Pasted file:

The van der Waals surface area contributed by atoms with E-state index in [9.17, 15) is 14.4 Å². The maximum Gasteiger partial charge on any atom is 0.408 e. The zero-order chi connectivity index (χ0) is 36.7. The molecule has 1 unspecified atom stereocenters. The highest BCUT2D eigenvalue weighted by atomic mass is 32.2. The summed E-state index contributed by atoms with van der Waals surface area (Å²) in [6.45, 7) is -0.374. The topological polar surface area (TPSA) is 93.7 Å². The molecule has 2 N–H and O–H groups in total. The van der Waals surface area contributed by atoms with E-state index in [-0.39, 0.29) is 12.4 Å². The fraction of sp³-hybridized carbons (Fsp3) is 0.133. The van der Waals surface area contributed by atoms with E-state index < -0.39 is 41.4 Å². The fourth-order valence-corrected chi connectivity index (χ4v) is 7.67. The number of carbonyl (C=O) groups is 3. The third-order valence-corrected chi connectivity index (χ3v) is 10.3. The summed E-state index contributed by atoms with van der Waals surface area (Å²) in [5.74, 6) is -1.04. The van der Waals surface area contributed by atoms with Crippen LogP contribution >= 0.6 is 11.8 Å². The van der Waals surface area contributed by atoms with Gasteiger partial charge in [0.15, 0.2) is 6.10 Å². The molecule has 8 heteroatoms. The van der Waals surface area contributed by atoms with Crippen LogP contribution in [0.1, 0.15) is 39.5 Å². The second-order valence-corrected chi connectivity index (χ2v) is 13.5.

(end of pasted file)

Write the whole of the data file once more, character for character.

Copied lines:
The van der Waals surface area contributed by atoms with E-state index in [9.17, 15) is 14.4 Å². The maximum Gasteiger partial charge on any atom is 0.408 e. The zero-order chi connectivity index (χ0) is 36.7. The molecule has 1 unspecified atom stereocenters. The highest BCUT2D eigenvalue weighted by atomic mass is 32.2. The summed E-state index contributed by atoms with van der Waals surface area (Å²) in [6.45, 7) is -0.374. The topological polar surface area (TPSA) is 93.7 Å². The molecule has 2 N–H and O–H groups in total. The van der Waals surface area contributed by atoms with E-state index in [-0.39, 0.29) is 12.4 Å². The fraction of sp³-hybridized carbons (Fsp3) is 0.133. The van der Waals surface area contributed by atoms with E-state index < -0.39 is 41.4 Å². The fourth-order valence-corrected chi connectivity index (χ4v) is 7.67. The number of carbonyl (C=O) groups is 3. The third-order valence-corrected chi connectivity index (χ3v) is 10.3. The summed E-state index contributed by atoms with van der Waals surface area (Å²) in [5.74, 6) is -1.04. The van der Waals surface area contributed by atoms with Crippen LogP contribution >= 0.6 is 11.8 Å². The van der Waals surface area contributed by atoms with Gasteiger partial charge in [0.15, 0.2) is 6.10 Å². The molecule has 8 heteroatoms. The van der Waals surface area contributed by atoms with Crippen LogP contribution in [0.1, 0.15) is 39.5 Å². The second-order valence-corrected chi connectivity index (χ2v) is 13.5.